"The league deserves it," Carroll said. "Everybody deserves it."

Controversy over the replacement officials has been simmering since the preseason. A series of missed or muffed calls has riled coaches, players and fans.

On Thursday, the NFL Players Association sent a letter to league owners saying the decision to hire replacement referees "has led to a deteriorating of order, safety and integrity."

"This affirmative decision has not only resulted in poor calls, missed calls and bad game management, but the combination of those deficiencies will only continue to jeopardize player health and safety and the integrity of the game that has taken decades to build," the union wrote.

It's also affecting gamblers. Betters lost an estimated $150 million on the call, gambling expert R.J. Bell said on the gaming website

Bell also writes that home crowds seem to be influencing officials and that scoring is up from Las Vegas expectations.

The outcry for a resolution appeared to be growing after the Monday night game.

On Tuesday, the website, which tracks officiating in the NFL, said the Monday night call was "beyond the tipping point, this is the drowning point."

New Jersey Senate President Steve Sweeney got into the game on Tuesday, saying he would introduce legislation against holding sporting events officiated by replacement referees.

"This past weekend in the NFL has not only made a mockery of a great sport, but shined a very bright light on how important fully trained and professional officiating is to player safety," Sweeney said in a statement released by his office Tuesday morning. "We wouldn't allow a factory or construction site to operate without fully trained supervisors on hand to ensure the safety of employees. Why should we do anything differently when the job site is a playing field?"

Discussion of the game also accounted for at least four of the top 10 topics on Twitter in the United States, where everyday fans and celebrities appeared united in their frustration. Even President Obama weighed in on the issue.


Does this ruin football for you? Share your commentary with CNN iReport.


Stephen A. Smith, never one to keep his opinion close to the vest, let it fly on Twitter throughout the end of the game.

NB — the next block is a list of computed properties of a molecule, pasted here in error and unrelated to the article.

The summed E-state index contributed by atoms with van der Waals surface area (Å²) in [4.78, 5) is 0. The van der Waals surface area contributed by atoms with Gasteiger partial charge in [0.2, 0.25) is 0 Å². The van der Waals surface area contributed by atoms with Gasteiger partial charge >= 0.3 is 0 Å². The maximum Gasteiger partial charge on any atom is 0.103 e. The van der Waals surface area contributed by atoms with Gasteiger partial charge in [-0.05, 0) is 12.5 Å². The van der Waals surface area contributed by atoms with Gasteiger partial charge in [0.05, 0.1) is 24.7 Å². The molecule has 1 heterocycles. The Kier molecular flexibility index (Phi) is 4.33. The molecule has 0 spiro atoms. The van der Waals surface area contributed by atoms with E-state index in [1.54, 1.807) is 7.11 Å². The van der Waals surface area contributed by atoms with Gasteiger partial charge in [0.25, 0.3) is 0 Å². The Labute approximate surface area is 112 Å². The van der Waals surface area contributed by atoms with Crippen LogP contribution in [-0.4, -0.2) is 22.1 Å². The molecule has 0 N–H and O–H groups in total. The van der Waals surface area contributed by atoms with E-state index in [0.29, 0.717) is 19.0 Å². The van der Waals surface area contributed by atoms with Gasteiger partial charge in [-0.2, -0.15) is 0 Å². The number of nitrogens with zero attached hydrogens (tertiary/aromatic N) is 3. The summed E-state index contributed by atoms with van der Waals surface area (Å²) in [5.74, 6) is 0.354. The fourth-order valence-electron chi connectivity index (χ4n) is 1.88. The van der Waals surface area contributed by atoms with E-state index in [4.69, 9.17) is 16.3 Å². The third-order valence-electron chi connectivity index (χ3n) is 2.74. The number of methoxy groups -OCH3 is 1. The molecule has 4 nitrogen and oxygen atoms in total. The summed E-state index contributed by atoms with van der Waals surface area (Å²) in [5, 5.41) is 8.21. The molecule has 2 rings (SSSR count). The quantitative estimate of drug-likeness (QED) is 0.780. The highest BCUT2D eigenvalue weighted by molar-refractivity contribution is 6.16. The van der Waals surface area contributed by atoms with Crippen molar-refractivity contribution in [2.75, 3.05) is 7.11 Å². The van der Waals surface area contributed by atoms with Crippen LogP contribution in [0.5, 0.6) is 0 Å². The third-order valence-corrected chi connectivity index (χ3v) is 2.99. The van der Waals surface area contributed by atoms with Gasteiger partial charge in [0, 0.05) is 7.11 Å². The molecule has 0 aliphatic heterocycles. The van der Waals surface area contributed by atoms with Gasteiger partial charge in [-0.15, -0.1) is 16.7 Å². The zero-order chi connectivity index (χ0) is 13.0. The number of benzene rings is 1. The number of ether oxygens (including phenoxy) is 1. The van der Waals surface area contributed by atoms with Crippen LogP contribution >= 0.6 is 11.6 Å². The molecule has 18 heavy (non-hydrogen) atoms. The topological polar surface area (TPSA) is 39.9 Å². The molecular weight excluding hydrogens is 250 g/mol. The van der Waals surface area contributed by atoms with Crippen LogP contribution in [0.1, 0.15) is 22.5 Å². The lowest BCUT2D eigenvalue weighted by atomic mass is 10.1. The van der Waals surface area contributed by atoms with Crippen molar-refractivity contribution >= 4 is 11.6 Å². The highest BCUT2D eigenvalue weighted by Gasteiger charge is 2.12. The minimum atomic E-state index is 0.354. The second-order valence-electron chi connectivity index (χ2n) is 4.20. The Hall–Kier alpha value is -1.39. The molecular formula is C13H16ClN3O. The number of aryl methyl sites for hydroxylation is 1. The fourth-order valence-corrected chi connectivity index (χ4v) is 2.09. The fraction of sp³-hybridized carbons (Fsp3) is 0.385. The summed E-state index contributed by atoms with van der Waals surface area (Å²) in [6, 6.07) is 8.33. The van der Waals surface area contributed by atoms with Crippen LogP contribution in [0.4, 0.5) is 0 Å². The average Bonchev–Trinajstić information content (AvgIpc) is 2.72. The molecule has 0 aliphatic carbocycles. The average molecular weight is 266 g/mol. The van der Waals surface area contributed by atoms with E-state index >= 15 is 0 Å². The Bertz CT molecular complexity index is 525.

According to Sports Illustrated's Peter King, the two sides in the labor dispute are about $3.3 million apart.

Here's a look at some more of the reaction on Twitter:




That last one might not be an official account.

Regarding the NFL's labor dispute with its regular officials, sticking points include salary issues and changes to the officials' retirement program.

What do you think of the final play, of the game or of the replacement officials?

Click here for the best photos from Week 3 of the NFL season.

soundoff (2,120 Responses)
  1. Mitt

    Stevie Wonder Could have a bright future in the NFL...

    September 25, 2012 at 1:17 am | Report abuse |
  2. lol

    pro foot ball as well as other pro sports is scripted just like pro wrestling.

    thats why they call it "sports entertainment"

    while our economy flounders it amazes me to see people still worshipping a buncha multi-millionaires who get paid to play around, while the rest of us bust our asses to make ends meet.

    then again when Rome fell, its population was too busy at the Circus maximus to give a damn about their society falling apart

    September 25, 2012 at 1:17 am | Report abuse |
    • hooah

      Go back to your books you that all your life huh?

      September 25, 2012 at 1:29 am | Report abuse |
    • Reality check

      Obviously without the NFL these "un"officials would be on welfare. Beyond that, pro sports drives a part of the economy.

      September 25, 2012 at 7:05 am | Report abuse |
  3. lezl

    its difficult to see incompatance but as a viking fan it reminds me of the nfc championship where they made 3 bad calls in a row first the 4th and 1 spot when jared allen clearly stopped the ball insuing posesion meachims catch that was clearly a mis then the pass inter ferernce when the ball wasnt cachable it doesnt matter what refs there are the results should be disputeble if a team is screwed then the next day it should be reveiwed and overturned bottom line until this happens the nfl will always have theese bad decisions and fans get screwed i feel your pain green bay

    September 25, 2012 at 1:17 am | Report abuse |